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Repackagers’ margins

Physicians and clinics are finding that dispensing drugs to patients can be a very profitable venture. Advocates are claiming that the practice improves the quality of care and ensures the patient receives the necessary scripts.
Let’s take the quality of care issue first. No question – an obstacle to compliance is the requirement that the injured worker has to get the script filled. Therefore, the dispensing of meds by docs makes sense. The right drug gets into the patient’s hands quickly.
OK. That’s a good thing. But at what price?
An analysis by Alex Swedlow (data provided by Alex to me) et al at the California Workers Compensation Research Institute on 2004 data indicates the price for repackaged drugs is from two times higher than the fee schedule (for ibuprofen) to twelve times higher (generic Zantac). (CWCI will publish the full study in the near future)
And, repackaged drugs accounted for less than a third of all scripts, but over half of all dollars paid. This is especially troubling when one considers the overwhelming majority of the top 20 drugs are generic.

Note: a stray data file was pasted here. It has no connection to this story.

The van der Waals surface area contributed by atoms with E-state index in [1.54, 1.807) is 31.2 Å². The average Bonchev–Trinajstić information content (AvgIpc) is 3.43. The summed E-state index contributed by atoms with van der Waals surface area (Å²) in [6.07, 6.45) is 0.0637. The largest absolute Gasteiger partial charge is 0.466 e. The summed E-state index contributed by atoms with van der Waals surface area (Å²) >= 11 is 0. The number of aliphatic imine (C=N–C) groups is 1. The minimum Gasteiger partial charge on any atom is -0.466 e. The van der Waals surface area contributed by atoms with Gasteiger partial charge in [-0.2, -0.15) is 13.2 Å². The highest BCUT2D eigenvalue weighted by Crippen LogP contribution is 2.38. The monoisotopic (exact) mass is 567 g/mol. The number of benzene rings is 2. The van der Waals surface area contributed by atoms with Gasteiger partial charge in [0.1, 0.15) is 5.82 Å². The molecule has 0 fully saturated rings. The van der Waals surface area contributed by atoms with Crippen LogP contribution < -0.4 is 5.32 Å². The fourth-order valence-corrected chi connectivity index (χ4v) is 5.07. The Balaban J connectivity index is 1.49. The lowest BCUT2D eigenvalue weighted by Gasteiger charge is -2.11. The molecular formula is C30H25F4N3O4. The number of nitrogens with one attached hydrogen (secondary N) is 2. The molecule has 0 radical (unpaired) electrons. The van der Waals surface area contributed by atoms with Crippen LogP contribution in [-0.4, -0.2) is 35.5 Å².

Sources indicate that the problem grew even worse last year, with some payers indicating a majority of scripts were for repackaged drugs.
What does this mean for you?
Higher costs for WC payers, businesses, and taxpayers in California.

One thought on “Repackagers’ margins”

  1. There needs to be a compromise on this issue. There are certainly doctors in California that are price gouging on repackaged drugs. On the other hand, as you point out, there is value in keeping prices at a level where it makes sense for doctors to continue to dispense. There should be middle ground on this issue.

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Joe Paduda is the principal of Health Strategy Associates



A national consulting firm specializing in managed care for workers’ compensation, group health and auto, and health care cost containment. We serve insurers, employers and health care providers.



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